The information and preparation of children and parents are individualized with a specific nurse consultation. The team created a book explaining the surgical path mixing ward photos and fun pictures. The book contains no text, which allows each caregiver to adapt his or her language and the type of information given, depending on the age of the child. To promote the familiarity of the child with medical equipment, the team explains and gives the child a cap, mask, stickers, and similar items.


Examples of other actions:

  • To inform and prepare children for anesthesia, hospitals provide consultation with a nurse in addition to the statutory consultation with the anesthesiologist.
  • To link hospital and home: donation of medical equipment (e.g. anesthesia mask, surgical mob-cap); allowing parents to fill a small box provided to children with symbolic “kisses” (e.g. lipstick on pieces of paper, written notes) which the child can carry into the operating theater. Boxes are given to the hospital by a local company.
  • To encourage children’s participation and reduce their feeling of helplessness: letting them choose the scent of the mask or customize the mask with stickers.
  • To allow children to sit during the induction of anesthesia.
  • To minimize the time of separation from parents before induction, development of transfer rooms close to the operating room. All monitoring leads are placed in the transfer room with the assistance of parents, and the total time between separation from parents and induction is reduced to about two minutes (see Figure 1 and http://tinyurl.com/rolling-induction).
  • To distract the child awaiting surgery, encouraging interventions of volunteers in the transfer room, providing games, digital tablets, or training staff to use hypnosis.

As an additional positive aspect, this competition showed us the heterogeneity of practices between the anesthesiology teams, in particular with respect to:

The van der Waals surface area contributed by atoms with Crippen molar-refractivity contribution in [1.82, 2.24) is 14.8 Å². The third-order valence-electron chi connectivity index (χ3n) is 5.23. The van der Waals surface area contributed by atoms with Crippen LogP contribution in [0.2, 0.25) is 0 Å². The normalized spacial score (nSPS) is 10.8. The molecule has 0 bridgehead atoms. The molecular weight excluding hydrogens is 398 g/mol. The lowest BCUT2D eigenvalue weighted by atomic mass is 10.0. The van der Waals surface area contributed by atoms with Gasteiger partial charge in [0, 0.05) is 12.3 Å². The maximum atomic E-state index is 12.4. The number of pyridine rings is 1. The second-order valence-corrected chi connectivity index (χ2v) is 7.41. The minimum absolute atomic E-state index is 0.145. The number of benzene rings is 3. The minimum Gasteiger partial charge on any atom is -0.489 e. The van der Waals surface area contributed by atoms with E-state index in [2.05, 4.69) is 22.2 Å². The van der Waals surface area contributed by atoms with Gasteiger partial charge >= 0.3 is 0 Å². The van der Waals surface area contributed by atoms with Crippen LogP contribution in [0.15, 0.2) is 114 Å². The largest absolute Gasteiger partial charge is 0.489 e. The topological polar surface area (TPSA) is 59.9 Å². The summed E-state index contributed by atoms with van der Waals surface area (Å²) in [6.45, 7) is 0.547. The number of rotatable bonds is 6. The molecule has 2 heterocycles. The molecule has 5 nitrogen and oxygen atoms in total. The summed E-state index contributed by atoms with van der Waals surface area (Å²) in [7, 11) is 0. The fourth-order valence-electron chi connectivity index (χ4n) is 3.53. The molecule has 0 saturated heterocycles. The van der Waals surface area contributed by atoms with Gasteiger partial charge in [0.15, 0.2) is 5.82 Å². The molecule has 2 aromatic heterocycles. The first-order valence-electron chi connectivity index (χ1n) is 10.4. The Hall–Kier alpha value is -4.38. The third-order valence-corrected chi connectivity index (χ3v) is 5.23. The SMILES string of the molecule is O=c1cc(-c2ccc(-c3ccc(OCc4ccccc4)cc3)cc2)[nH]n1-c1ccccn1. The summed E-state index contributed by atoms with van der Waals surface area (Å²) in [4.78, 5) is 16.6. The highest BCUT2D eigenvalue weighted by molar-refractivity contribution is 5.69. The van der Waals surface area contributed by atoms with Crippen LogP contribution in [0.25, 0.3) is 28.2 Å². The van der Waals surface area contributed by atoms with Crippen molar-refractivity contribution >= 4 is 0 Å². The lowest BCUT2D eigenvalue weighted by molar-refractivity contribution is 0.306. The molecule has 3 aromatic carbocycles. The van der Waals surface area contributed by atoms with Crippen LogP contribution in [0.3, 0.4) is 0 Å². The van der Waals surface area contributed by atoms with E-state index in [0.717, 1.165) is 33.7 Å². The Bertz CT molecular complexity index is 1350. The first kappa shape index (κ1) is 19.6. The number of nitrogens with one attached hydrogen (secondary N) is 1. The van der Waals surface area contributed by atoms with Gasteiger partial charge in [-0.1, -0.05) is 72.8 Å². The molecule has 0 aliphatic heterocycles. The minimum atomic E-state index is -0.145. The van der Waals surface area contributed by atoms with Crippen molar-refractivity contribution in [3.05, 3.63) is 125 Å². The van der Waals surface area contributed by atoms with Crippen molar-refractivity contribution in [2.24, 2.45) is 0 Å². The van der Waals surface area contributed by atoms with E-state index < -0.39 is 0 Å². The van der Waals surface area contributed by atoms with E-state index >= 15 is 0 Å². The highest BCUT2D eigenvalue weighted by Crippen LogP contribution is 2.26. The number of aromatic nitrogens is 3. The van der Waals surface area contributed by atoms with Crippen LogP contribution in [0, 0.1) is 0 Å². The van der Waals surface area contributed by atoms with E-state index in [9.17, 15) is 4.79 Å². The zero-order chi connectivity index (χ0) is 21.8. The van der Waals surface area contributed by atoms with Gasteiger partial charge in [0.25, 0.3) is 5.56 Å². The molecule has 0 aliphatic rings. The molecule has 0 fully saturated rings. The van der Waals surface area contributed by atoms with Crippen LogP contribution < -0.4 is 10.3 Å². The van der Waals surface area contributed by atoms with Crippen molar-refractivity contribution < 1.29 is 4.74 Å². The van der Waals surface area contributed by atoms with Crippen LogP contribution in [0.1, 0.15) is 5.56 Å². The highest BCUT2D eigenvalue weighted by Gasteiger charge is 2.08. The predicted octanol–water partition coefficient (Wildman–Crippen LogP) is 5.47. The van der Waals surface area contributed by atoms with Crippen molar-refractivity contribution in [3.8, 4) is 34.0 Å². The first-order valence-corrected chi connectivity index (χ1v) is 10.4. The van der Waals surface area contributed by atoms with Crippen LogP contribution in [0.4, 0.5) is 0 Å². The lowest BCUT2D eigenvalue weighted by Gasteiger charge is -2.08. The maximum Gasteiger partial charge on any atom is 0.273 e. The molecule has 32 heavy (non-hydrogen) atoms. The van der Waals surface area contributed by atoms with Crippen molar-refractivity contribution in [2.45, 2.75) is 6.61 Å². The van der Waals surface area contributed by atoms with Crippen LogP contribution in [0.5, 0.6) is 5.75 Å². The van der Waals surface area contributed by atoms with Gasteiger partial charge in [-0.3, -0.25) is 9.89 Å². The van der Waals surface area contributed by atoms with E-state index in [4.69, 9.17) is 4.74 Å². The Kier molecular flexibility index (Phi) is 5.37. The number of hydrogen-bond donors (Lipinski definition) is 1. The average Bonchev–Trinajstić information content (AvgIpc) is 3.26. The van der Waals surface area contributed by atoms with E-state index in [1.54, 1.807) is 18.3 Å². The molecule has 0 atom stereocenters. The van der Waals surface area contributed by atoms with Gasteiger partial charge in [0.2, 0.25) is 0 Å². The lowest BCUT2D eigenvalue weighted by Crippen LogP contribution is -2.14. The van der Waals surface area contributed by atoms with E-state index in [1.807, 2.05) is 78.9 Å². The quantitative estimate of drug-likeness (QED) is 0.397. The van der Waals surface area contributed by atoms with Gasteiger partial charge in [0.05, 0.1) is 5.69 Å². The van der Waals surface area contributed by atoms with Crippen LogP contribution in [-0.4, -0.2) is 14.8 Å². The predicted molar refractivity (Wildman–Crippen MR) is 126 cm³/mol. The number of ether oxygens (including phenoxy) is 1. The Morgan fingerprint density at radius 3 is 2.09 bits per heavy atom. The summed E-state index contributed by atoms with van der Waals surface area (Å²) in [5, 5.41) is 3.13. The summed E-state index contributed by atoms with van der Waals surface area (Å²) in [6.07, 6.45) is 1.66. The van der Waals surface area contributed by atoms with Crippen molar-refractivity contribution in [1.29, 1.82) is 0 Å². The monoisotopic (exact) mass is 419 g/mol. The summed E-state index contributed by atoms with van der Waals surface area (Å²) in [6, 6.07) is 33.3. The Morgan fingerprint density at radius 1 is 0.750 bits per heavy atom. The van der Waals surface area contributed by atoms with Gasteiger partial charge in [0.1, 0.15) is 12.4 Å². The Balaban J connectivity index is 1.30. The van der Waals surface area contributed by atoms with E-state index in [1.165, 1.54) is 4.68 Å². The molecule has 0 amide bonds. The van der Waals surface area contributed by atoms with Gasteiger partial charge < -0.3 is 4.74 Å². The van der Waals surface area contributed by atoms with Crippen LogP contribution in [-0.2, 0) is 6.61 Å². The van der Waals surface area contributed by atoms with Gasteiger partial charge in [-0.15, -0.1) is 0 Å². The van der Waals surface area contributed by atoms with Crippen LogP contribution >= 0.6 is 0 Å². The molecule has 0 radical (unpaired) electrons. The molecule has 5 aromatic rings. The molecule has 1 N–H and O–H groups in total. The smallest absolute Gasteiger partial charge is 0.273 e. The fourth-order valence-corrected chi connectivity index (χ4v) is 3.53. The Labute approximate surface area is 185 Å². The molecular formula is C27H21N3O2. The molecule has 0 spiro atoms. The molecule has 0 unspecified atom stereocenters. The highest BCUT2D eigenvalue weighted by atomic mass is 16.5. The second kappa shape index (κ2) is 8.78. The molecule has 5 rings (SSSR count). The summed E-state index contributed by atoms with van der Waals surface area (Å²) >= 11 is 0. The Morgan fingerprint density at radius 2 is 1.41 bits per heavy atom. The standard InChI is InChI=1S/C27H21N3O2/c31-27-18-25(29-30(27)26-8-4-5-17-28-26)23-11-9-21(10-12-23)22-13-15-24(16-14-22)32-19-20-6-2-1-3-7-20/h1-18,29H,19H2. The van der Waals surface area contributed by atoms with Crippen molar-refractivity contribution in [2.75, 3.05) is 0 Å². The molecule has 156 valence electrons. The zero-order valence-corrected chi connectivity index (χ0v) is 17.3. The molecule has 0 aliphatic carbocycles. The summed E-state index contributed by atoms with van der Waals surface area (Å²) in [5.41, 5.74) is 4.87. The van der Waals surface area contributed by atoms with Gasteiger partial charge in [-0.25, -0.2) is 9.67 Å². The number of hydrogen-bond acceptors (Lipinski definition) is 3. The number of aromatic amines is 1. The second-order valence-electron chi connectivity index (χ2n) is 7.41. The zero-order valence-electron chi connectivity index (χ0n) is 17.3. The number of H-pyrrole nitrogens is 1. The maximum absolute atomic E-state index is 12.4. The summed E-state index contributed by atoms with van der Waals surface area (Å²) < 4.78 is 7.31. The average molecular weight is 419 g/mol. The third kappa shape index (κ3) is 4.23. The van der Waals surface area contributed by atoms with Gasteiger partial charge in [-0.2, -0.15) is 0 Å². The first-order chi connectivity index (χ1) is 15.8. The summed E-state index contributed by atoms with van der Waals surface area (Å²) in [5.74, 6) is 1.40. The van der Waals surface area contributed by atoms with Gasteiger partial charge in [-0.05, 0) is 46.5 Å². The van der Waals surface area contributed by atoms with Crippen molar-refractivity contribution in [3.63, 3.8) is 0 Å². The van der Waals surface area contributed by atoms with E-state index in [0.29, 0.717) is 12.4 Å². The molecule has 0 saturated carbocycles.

• Preoperative fasting: some units provide instructions to maintain fasting 6 hours before surgery, while others allow the child to drink a clear liquid up to 2 hours before surgery, regardless of the child’s age (Smith et al., 2011).
  • Parental presence during induction and in recovery rooms: This practice is often desired by families (Galland et al., 2006). It is still very rare in France to have parents present at induction (only 1 candidate) but it is more frequent in the recovery room (8 out of 13 candidates).

To encourage new initiatives, complete records of winners (photos, films, protocols) are displayed on the website: www.sparadrap.org, “Professionals” area, “Initiatives” section.


Figure 1. This photograph, provided by Necker hospital, Paris, Pediatric ambulatory surgical service, illustrates the use of sitting position, distraction with a novel musical device, and preparation of monitoring leads in the transfer room before separation from parents.

Figure 1


Françoise Galland
Association SPARADRAP, Paris, France
email: francoise.galland[at]sparadrap.org

Cite as: Galland F. Ideas for improving preoperative preparation of children for anesthesia: Winners of a competition in France. Pediatric Pain Letter 2012;14:44-46. www.childpain.org/ppl 


The author appreciates the contributions of Dr. Chantal Wood, Alexandra Beck, Malka Jakubowicz, Myriam Blidi, and Dr. Daniel Annequin.


Galland F, Cohen Salmon D, Devoldere C, Cellier E, Annequin D. Enquête nationale de l’association SPARADRAP sur la place des parents à l’hôpital. Arch Pédiatr 2006;13:877.

Smith I, Kranke P, Murat I, Smith A, O’Sullivan G, Søreide E, et al. Preoperative fasting in adults and children: guidelines from the European Society of Anaesthesiology. Eur J Anaesthesiol 2011;28:556-569. PubMed Abstract